The 1,008-acre Silver Creek Metro Park is tucked away in a quiet, rural area near Norton. Observant visitors will see traces of the past. Open fields, fence rows and a stately old barn, part of which dates back to the Civil War, are evidence of the park’s former life as the Harter Dairy Farm. Other park history hides beneath our feet. As coal is an important resource, it was mined in much of this area in the 19th century. Many of these mines closed in the late 1800s and early 1900s.
The one-time farm has changed a great deal since Summit Metro Parks acquired the land in 1966. Thousands of trees have been planted, and the bathhouse and 50-acre lake – fed by a spring from an old mine near Wall Road – were built in the early 1990s.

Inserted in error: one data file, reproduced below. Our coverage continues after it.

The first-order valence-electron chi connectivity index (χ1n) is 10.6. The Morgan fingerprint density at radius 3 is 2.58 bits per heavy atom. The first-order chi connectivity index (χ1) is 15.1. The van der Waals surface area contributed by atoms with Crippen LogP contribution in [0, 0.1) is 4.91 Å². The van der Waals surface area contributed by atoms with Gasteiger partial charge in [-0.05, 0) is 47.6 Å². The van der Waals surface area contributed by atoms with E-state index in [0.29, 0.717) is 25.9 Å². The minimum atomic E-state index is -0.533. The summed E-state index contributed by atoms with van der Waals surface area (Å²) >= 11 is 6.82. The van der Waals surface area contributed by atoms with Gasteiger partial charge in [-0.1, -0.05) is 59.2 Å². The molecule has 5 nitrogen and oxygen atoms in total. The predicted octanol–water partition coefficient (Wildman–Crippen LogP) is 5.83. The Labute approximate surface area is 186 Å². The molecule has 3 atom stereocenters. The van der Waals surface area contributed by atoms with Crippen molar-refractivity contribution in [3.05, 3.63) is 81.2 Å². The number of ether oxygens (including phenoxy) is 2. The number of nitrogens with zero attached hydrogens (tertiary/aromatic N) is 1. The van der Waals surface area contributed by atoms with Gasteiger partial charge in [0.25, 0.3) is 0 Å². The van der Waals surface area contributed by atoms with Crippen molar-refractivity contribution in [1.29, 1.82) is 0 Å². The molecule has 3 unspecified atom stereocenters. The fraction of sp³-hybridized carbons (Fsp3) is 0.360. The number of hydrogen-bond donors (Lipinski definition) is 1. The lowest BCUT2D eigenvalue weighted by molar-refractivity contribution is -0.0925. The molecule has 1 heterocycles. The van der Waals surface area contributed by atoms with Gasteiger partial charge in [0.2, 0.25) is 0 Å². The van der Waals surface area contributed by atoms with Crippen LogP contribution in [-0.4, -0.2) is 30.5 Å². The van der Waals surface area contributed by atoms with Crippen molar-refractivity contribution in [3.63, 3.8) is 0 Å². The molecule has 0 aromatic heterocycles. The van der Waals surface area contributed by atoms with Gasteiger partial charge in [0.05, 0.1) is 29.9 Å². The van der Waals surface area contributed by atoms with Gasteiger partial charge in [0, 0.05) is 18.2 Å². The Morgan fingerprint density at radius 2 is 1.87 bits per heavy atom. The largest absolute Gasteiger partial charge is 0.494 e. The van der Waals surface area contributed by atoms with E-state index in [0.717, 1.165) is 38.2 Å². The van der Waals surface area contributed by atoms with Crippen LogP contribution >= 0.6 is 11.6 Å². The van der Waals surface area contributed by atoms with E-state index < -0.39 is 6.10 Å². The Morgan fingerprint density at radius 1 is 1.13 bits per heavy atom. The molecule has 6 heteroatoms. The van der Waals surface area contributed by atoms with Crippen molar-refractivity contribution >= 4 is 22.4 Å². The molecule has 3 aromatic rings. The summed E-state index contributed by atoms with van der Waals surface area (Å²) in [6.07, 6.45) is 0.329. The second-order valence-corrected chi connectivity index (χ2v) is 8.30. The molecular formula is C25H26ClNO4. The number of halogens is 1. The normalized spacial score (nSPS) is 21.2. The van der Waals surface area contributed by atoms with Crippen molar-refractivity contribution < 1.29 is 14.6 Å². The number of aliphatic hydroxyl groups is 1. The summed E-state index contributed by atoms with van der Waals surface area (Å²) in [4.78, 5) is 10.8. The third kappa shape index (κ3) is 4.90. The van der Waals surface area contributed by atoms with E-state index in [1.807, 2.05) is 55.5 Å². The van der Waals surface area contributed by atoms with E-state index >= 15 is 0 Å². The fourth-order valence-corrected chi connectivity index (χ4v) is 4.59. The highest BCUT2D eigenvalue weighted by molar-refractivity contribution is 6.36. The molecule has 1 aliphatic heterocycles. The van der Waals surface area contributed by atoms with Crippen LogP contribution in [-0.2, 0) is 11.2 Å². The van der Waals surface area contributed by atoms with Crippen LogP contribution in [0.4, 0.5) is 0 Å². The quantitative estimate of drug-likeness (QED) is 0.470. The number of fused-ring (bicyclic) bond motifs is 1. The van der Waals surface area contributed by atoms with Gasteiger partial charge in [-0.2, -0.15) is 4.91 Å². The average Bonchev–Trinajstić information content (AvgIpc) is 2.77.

Today, iron-laden water from the mine shafts feeds into Silver Creek, coating the bottom of the stream with reddish-brown iron-oxide. However, fish, frogs and other animals thrive. The open fields are home to woodcocks, meadowlarks and eastern bluebirds. Many butterflies flutter among the flowers and grasses. Hawks circle overhead to hunt rabbits, mice and voles living in the grasses and weeds below. Deer travel among the woods, fields and wetlands. Osprey can be seen hovering and diving into the lake water searching for fish. Tall sycamores grow in soggy areas, and hickory woods grow in drier spots. The beech-maple woods contain spring wildflowers. One of the largest northern red oaks in Summit County – 20 feet in circumference – stands in this park.